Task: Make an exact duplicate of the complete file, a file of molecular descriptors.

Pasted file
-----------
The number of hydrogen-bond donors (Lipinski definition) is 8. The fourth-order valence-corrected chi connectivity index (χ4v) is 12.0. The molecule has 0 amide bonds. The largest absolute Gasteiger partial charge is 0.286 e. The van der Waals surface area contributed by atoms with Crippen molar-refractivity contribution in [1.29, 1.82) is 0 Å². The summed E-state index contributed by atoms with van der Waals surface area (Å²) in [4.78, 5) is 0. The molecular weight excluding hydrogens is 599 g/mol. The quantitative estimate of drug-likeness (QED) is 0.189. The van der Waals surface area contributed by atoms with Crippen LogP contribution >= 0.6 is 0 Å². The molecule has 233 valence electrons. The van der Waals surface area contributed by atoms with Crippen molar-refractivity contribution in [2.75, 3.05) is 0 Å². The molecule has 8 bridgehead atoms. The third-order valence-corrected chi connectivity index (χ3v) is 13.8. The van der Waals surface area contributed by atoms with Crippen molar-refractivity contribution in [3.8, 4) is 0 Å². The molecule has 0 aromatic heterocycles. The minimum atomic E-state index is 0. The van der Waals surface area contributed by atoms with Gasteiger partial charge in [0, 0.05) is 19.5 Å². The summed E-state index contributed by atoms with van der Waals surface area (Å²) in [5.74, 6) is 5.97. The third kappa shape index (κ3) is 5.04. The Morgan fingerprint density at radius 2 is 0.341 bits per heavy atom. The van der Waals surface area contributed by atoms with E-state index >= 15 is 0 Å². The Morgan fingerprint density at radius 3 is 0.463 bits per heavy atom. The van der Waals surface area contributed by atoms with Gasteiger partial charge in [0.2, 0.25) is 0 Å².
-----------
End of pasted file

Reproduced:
The number of hydrogen-bond donors (Lipinski definition) is 8. The fourth-order valence-corrected chi connectivity index (χ4v) is 12.0. The molecule has 0 amide bonds. The largest absolute Gasteiger partial charge is 0.286 e. The van der Waals surface area contributed by atoms with Crippen molar-refractivity contribution in [1.29, 1.82) is 0 Å². The summed E-state index contributed by atoms with van der Waals surface area (Å²) in [4.78, 5) is 0. The molecular weight excluding hydrogens is 599 g/mol. The quantitative estimate of drug-likeness (QED) is 0.189. The van der Waals surface area contributed by atoms with Crippen LogP contribution >= 0.6 is 0 Å². The molecule has 233 valence electrons. The van der Waals surface area contributed by atoms with Crippen molar-refractivity contribution in [2.75, 3.05) is 0 Å². The molecule has 8 bridgehead atoms. The third-order valence-corrected chi connectivity index (χ3v) is 13.8. The van der Waals surface area contributed by atoms with Crippen molar-refractivity contribution in [3.8, 4) is 0 Å². The molecule has 0 aromatic heterocycles. The minimum atomic E-state index is 0. The van der Waals surface area contributed by atoms with Gasteiger partial charge in [0, 0.05) is 19.5 Å². The summed E-state index contributed by atoms with van der Waals surface area (Å²) in [5.74, 6) is 5.97. The third kappa shape index (κ3) is 5.04. The Morgan fingerprint density at radius 2 is 0.341 bits per heavy atom. The van der Waals surface area contributed by atoms with E-state index >= 15 is 0 Å². The Morgan fingerprint density at radius 3 is 0.463 bits per heavy atom. The van der Waals surface area contributed by atoms with Gasteiger partial charge in [0.2, 0.25) is 0 Å².